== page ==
Colloquium: Julie Beth Napolin (The New School), "Sinister Resonance," Friday, Dec. 6, at 3pm in 622 Dodge.
Julie Beth Napolin (Assistant Professor of Digital Humanities, The New School) is a scholar, musician, and radio producer. She has published widely on the history of sound reproduction and its intersections with the history of the novel, film, and art, asking what practices of technological listening can tell us about the politics of form.
Her first monograph, The Fact of Resonance: Modernist Acoustics and Narrative Form, is forthcoming in Spring 2020 in the IDIOM series of Fordham University Press. The book returns to the colonial and technological contexts in which anglophone and francophone narrative and novel theory developed, seeking in resonance an alternative premise for theorizing modernist narrative form. Arguing that narrative and novel theory have been founded on an exclusion of sound, The Fact of Resonance poses a missing counterpart to modernism’s question “who speaks?” in the hidden acoustic questions “who hears?” and “who listens?” The racially and sexually fraught narrative spaces of Joseph Conrad instantiate narrative acoustics. If modernism destabilizes what can be known, then how do modernism’s unstable epistemologies “sound?” The power of modernist narrative acoustics is to create indeterminate spaces where “facts”–of event, location, and identity–disperse, multiply, and resonate across time and space. The book follows the transformations of sound technology and narrative acoustics through the resonances between the work of Conrad and Frantz Fanon, Sigmund Freud, W.E.B. Du Bois, William Faulkner, and Chantal Akerman.
A new book project, “Dialectical Sounds/Missing Images,” is a study of testimony, memorialization, and the imprint of sound on memory in instances where images fail to cohere or appear, or otherwise block political reckoning. Beginning with Faulkner and Benjamin, it follows modernist acoustics and strategies of listening to what exceeds both narrative and techniques of “showing” from the novel into documentary, social media, digital art, and performance. If we have seen too much, then what kind of monument to unhealed political wounds is erected by aurality?
As a Mellon fellow in the Price Lab for Digital Humanities at the University of Pennsylvania, she is working on a digital project titled “The Sound of Yoknapatawpha: An Acoustic Ecology.” The project maps the fictional and historical sounds of the world of Faulkner, moving between the American South and the Global South to follow the invisible routes of space and memory.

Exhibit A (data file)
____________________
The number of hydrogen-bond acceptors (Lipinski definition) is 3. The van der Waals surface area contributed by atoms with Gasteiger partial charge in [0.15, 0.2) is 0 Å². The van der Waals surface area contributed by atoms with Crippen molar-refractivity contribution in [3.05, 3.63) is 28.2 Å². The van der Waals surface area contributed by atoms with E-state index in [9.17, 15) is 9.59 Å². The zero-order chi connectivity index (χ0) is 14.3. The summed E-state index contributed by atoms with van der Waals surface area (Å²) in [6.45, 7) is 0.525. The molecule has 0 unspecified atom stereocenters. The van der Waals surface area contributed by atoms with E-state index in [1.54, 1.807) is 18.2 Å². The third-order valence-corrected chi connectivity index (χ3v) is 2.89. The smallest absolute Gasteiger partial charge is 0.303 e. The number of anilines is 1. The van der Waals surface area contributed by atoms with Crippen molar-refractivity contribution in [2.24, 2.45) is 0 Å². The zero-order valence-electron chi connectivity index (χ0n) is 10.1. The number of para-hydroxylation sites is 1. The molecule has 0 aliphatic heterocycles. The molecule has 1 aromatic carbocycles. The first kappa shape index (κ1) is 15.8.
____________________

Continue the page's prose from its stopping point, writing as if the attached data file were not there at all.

Recent essays include “Elliptical Sound: Audibility and the Space of Reading” in Sounding Modernism, eds. Julian Murphet, Penelope Hone, and Helen Groth (University of Edinburgh Press, 2017). Forthcoming works include “The Expropriated Voice,” in the Faulkner and Slavery volume (University of Mississippi Press), and Lie Back, a polyphonic discussion with sound artist Lawrence Abu Hamdan and a number of scholars, artists, and activists.
Searching for a way to describe Heart of Darkness, Joseph Conrad wrote that it was “a sinister resonance” and “continued vibration.” These sound figures are ethnocentric, drawn from his vexed memories of music in the Congo, but they are also generative, demanding that literary theorists take seriously a material substratum of writing and reading. What does it mean to say that a text is a “voice”? Isn’t it a resonance, as the primacy of things’ receptiveness to each other? What makes such resonance “sinister?”
This talk addresses the sinister resonance as a profound challenge to the transcendental signifier that supports modernist theories of language and telecommunication. The sinister resonance opens up a phenomenology of reading and listening, or the subtle sensorial contact that makes literary history and comparative study possible. Conrad’s novel resonates with the writing and listening practices of W.E.B. Du Bois, a contemporary of Conrad who was also confronting a transatlantic nexus of sound, language, and consciousness. But the sinister resonance does not denote a literary or cultural history in the traditional sense. Though it transmits, it does not “communicate”—it cuts and wounds. While Heart of Darkness is a 19th-century sound technology, it is not ancillary to an on-going history of colonial linguistic extraction. That it continues today is laid bare by cell phone technology supply chains.The sinister resonance mars the dream of communication with colonial and sexual violence, such that to return to Conrad is to return to the repressed of colonial sound.
Photo Credit: Sarah Milinski